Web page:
• Omnidirectional – These pick up sound equally from all directions surrounding the microphone.
  • Figure 8  This will pick up sounds directly in front of and directly behind the microphone, but not from the sides. This pattern ends up looking like an “8,” hence the name.

Understand Frequency Response

Microphones respond in different ways to the frequencies that are introduced to them.

This frequency response is described in two different ways: flat response and shaped response.

  • Flat Response  Recommended for acoustic performances or live vocal groups, a flat response microphone is equally sensitive to all frequencies.
  • Shaped Response  Those with a shaped response are more sensitive to some frequencies than they are to others.

You will find those that are more sensitive to the upper/mid ranges of vocals, drums or guitar amps and those with less sensitivity to low frequencies. The latter will help get rid of the background noise.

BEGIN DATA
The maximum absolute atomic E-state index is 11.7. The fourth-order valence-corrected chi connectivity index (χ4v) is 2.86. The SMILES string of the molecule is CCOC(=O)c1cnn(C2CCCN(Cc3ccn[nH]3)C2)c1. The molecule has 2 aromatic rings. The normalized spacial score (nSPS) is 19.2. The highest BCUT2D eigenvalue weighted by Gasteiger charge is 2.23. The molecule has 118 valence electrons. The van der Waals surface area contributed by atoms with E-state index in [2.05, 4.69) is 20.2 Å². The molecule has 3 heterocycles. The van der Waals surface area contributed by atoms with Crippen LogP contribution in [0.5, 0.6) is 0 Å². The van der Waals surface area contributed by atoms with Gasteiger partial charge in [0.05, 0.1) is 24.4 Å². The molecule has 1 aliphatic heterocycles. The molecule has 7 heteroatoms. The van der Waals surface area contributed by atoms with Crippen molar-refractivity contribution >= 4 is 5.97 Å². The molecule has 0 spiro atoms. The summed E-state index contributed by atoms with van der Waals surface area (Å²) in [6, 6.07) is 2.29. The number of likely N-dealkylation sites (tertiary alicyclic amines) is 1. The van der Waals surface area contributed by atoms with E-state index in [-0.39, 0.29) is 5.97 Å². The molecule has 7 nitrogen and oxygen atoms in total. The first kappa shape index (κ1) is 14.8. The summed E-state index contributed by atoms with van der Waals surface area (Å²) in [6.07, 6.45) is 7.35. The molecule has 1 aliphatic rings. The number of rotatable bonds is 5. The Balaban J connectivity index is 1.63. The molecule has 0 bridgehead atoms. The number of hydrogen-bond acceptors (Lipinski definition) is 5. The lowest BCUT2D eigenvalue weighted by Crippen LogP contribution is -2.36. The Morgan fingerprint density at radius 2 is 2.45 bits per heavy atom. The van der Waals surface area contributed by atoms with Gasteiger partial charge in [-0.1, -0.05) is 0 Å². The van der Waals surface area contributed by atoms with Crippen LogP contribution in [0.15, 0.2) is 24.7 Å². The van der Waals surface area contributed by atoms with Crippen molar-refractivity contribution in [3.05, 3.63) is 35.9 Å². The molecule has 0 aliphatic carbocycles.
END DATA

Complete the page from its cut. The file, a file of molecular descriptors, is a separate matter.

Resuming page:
Top 4 Best Condenser Mic Reviews

1. AKG Pro Audio C214 Condenser Microphone

If you’re looking for a quality condenser mic that you can use for lead vocals or solo instruments – whether you’re performing in a studio or on the stage – then AKG’s C 214 Pro is exactly what you need.

This is the whole package: you get the mic, carrying case, a windscreen and shock mount, making it a travel friendly package when you’re on the road. Don’t think it can’t handle life in the fast lane, either. It has been designed to withstand the rough use that road mics are usually subject to, so don’t doubt its durability.

Taking a closer look at a few basic specs:

  • Polar Pattern – Cardioid
  • Diaphragm – Large (1”)
  • Frequency Range – 20 Hz – 20 kHz

This is definitely the best condenser mic on our list for close-up recording and the integrated suspension helps to reduce the mechanical noises and vibrations from the stage.

If you’re ready to make a more serious mic investment, this is the one to purchase.